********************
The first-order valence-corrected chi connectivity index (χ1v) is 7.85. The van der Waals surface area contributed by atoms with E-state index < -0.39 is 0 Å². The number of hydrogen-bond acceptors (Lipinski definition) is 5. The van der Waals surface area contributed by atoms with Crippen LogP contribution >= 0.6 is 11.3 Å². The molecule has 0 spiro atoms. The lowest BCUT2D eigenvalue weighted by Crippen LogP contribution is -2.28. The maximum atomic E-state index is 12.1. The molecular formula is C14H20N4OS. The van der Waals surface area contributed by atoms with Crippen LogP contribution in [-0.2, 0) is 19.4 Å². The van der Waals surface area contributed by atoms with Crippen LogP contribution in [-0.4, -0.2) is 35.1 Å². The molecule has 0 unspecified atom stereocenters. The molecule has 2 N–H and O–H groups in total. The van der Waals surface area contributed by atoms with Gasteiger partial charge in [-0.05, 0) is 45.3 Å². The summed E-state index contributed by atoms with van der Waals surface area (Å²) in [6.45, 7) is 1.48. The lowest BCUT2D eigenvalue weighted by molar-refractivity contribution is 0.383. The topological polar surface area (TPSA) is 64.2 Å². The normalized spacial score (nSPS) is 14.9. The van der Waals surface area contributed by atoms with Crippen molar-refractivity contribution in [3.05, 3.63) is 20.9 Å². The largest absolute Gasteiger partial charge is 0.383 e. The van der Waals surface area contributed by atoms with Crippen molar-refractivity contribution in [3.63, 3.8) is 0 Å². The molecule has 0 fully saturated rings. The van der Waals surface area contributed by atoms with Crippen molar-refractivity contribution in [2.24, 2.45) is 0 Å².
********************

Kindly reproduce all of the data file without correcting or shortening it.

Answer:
The first-order valence-corrected chi connectivity index (χ1v) is 7.85. The van der Waals surface area contributed by atoms with E-state index < -0.39 is 0 Å². The number of hydrogen-bond acceptors (Lipinski definition) is 5. The van der Waals surface area contributed by atoms with Crippen LogP contribution >= 0.6 is 11.3 Å². The molecule has 0 spiro atoms. The lowest BCUT2D eigenvalue weighted by Crippen LogP contribution is -2.28. The maximum atomic E-state index is 12.1. The molecular formula is C14H20N4OS. The van der Waals surface area contributed by atoms with Crippen LogP contribution in [-0.2, 0) is 19.4 Å². The van der Waals surface area contributed by atoms with Crippen LogP contribution in [-0.4, -0.2) is 35.1 Å². The molecule has 0 unspecified atom stereocenters. The molecule has 2 N–H and O–H groups in total. The van der Waals surface area contributed by atoms with Gasteiger partial charge in [-0.05, 0) is 45.3 Å². The summed E-state index contributed by atoms with van der Waals surface area (Å²) in [6.45, 7) is 1.48. The lowest BCUT2D eigenvalue weighted by molar-refractivity contribution is 0.383. The topological polar surface area (TPSA) is 64.2 Å². The normalized spacial score (nSPS) is 14.9. The van der Waals surface area contributed by atoms with Crippen molar-refractivity contribution in [3.05, 3.63) is 20.9 Å². The largest absolute Gasteiger partial charge is 0.383 e. The van der Waals surface area contributed by atoms with Crippen molar-refractivity contribution in [3.63, 3.8) is 0 Å². The molecule has 0 fully saturated rings. The van der Waals surface area contributed by atoms with Crippen molar-refractivity contribution in [2.24, 2.45) is 0 Å².